Iraq graft probe exposes 50,000 ‘ghost troops’ crowding army payroll

Iraq graft probe exposes 50,000 ‘ghost troops’ crowding army payroll
A headcount during the latest Iraq military payroll period revealed 50,000 ‘ghost soldiers’, who don’t work - or don’t even exist - but are paid, the PM told the parliament. The US has spent billions of dollars arming and training the Iraqi army.

Prime Minister Haider al-Abadi revealed the large scale of financial corruption in the national armed forces in a statement after meeting the parliament on Sunday.

“In terms of reforms in the military establishment, Prime Minister Haidar al-Abadi uncovered the presence of 50,000 fictitious named in four military units,” a statement from PM’s office said. The discrepancy was revealed after a few weeks of investigation into the issue, Abadi’s spokesman Rafid Jaboori said.

The statement did not nominate who exactly pocketed the money, which is enough to keep a force equivalent of several divisions on the payroll. But AFP cites an Iraqi army officer as saying that this kind of corruption is encountered on many levels of the chain-of-command.

“There are two kinds of ‘fadhaiyin,’” the officer said, using a term for fictitious soldiers crowding the payroll, which literally translates as ‘space men’.

“The first kind: each officer is allowed, for example, five guards. He’ll keep two, send three home and pocket their salary or an agreed percentage,” he said. “Then the second and bigger group is at the brigade level. A brigade commander usually has 30, 40 or more soldiers who stay at home or don’t exist.”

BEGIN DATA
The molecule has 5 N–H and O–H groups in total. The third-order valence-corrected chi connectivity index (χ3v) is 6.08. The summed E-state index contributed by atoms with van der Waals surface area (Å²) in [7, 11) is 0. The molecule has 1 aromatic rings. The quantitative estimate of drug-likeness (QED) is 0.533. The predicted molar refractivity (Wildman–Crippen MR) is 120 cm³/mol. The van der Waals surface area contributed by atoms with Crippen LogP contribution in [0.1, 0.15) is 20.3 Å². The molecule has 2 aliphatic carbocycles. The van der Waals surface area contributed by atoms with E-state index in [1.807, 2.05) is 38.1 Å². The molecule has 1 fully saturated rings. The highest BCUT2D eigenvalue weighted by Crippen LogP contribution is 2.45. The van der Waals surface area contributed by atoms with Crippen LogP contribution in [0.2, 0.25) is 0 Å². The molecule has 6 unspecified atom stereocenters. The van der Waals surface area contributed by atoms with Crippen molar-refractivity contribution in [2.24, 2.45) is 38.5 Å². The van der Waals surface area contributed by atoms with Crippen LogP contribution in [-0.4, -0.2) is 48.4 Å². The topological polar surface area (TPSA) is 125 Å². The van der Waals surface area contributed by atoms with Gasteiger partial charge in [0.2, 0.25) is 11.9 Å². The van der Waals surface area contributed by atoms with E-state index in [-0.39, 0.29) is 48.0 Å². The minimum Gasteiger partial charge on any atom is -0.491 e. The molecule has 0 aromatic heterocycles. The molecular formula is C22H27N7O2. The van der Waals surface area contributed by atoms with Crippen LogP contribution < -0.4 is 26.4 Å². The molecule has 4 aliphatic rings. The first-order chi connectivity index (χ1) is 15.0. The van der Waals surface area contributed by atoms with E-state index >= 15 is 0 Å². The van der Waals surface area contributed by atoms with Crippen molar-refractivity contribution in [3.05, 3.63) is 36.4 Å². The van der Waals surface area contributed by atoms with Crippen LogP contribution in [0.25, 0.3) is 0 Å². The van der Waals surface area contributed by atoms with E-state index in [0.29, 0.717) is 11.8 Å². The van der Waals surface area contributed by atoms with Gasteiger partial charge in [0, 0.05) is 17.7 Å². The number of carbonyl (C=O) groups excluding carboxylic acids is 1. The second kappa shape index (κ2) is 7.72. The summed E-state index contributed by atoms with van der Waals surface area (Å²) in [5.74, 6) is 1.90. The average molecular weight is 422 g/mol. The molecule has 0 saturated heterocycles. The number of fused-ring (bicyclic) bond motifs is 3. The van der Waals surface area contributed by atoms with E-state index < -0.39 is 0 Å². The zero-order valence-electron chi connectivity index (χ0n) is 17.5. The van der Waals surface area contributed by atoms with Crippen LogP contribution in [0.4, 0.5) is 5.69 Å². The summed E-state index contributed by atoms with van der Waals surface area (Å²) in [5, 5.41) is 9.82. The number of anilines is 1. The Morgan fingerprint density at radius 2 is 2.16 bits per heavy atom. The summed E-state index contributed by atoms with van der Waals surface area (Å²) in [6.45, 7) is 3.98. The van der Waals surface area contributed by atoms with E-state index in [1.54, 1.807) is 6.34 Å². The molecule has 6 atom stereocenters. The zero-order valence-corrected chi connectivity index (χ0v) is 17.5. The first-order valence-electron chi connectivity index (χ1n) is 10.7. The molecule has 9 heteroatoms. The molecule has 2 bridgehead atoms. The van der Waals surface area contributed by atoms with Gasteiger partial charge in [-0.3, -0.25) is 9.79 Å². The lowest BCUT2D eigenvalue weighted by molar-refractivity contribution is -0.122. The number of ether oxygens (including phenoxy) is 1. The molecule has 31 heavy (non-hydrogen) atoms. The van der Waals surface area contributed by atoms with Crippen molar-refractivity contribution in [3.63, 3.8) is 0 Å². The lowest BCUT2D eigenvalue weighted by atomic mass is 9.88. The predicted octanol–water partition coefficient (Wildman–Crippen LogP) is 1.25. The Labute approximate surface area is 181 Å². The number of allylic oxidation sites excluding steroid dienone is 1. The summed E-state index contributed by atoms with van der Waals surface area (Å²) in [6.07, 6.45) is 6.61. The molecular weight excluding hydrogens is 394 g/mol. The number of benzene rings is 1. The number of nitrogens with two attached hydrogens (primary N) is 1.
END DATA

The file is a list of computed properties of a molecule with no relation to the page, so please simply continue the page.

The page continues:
Getting soldiers’ cooperation for the scheme is not the only source for extra names on the payroll. There are troops who deserted or were killed, but not reported as such, so that their allowances were still paid.

Iraqi premier Haidar al-Abadi (AFP Photo / Sabah Arar)

The graft system is apparently self-replicating. Higher-ranking commanders take bribes from their subordinate officers to turn a blind eye to their corruption, and many expect this kind of pay-off, which forces officers either to get involved in the scheme or risk losing their jobs.

Over the decade it occupied Iraq, the US spent billions of dollars on arming and training the Iraqi army. But when militants from Islamic State (IS, formerly ISIS/ISIL), conducted their lighting offensive in Iraq in summer, most of the Iraqi army units fled, leaving behind the US-supplied weapons entrusted to them.

Corruption in the military is one of the reasons morale in the Iraqi army was so low. There was also nepotism, as the government of former Prime Minister Nouri al-Maliki, a Shiite, encouraged promotion of Shiites to positions of power, while Sunnis were kept out of good jobs.

The discriminative policies contributed to the dissent among Iraq’s Sunni minorities, so the message of the IS, which wants to create a Sunni-only Islamist state in predominantly Sunni territories of Iraq and Syria, had its share of a sympathetic audience when they sent the Iraqi army running.

Abadi took office in September after weeks of post-election power struggle. Among his first moves was the sacking several military commanders in an attempt to mobilize the armed forces to fight the IS.

The US-led coalition conducting airstrikes against the IS is considering retaking the territories by sending boots on the ground the job to assist the Iraqi army. So far the most vigorous force opposing the IS’ expansion is the Kurdish militia, both in Iraq and in Syria.